Orlando-based Ondska Records fires back with a rebrand for the ages after a brief hiatus. The first VA release “Black Magic” drives the label in a heavier, more distorted direction with singles from some of Florida’s Hard Techno artists including MXRMXR, C:ODE, Naomi Luna, Cream, and label head White Wolf.
Ondska Records comes back into the forefront of Florida-based Hard Techno music with the “Black Magic” bent on pushing the norm of what is commonly thought of when you think of Florida. The release focuses on showcasing the regional talent that has been coming out of Miami, Tampa, and Orlando as of recent years.
Starting off, MXRMXR fires in with “Amarazac”. Rumbling kick sequences paired with sweeping pads and percussion elements—the notable ravey influence of Florida’s underground—are easily discernible in the first track of the release and it’s clear why this was the first selection for the label’s relaunch. Rave-y stab synth work coupled with a fast paced and aggressive percussion sweeps highlight the direction the label and its owner have taken in recent years. Next up, C:ODE comes in hot and heavy with “Devil On Acid”, a distinctly modern take on a classically Hard Acid soundscape. Intensely overdriven, thick kick lines coupled with an ever evolving distorted acid sequence provide the foundation for a distinct sound that has come back into the musical forefront again.
Miami-based Naomi Luna highlights what would be described as the peak hour track of the release, “Violence”. Coming in with a high bpm and rolling industrial percussion coupled with four on the floor kick lines, the track evolves into a myriad of fast paced and sweat inducing sequencing and vocal chops coupled with an ominous and fuzzy distorted pad line. This is a peak-hour, floor-stomping release, and it shows.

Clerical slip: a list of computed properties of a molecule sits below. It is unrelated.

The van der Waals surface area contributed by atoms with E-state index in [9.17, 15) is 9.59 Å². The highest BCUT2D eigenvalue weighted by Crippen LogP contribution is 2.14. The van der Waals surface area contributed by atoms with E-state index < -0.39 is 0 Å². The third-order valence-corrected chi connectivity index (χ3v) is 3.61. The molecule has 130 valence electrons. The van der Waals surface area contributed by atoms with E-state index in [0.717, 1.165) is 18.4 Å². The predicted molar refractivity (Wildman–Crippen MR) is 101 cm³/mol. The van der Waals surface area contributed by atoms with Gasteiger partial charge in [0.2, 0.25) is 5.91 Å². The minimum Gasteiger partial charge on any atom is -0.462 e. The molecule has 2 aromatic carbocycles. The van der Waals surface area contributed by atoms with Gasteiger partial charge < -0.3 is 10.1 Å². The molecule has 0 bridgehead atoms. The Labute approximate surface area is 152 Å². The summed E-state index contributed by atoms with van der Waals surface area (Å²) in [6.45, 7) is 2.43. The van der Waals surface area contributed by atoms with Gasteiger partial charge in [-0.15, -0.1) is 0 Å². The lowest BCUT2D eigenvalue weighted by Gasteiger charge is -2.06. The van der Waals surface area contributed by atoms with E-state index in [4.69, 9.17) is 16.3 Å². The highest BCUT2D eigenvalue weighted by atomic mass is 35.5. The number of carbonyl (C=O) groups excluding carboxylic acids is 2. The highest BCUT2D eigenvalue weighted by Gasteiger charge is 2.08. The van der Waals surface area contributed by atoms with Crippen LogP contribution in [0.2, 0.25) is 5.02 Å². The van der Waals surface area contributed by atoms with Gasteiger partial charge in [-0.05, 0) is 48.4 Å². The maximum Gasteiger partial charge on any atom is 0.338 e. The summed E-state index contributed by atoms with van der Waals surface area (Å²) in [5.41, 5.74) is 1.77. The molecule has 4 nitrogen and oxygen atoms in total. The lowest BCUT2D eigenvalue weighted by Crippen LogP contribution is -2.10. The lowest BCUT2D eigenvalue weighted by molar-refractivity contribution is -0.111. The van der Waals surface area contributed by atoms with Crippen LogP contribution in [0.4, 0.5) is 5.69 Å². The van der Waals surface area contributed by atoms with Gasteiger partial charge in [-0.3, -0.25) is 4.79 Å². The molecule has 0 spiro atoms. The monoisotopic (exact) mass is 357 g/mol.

Cream’s “Neolithium” comes in with distinctly Hardstyle kick lines and sequencing that evokes a UK Hardstyle-meets-Gabber feeling from the jump. Overdriven kick lines with high paced hats and percussive elements drive the track forward like a runaway train before breaking out into a heavily filtered acid line that methodically swoops into the spotlight to end the track.
Finally, the Ondska label head closes out with his projection of the future sound style and musical movement of the label. “Europhagia” showcases a fast, brutalistic, and uniquely industrial soundscape peppered with glitchy and sporadic noises coupled with a beastly distorted kick pattern and open hat that just beat through the track. Insanely aggressive and brutalistic in it’s design, this track is the final showing of what the labels future holds and the musical exploration therein.
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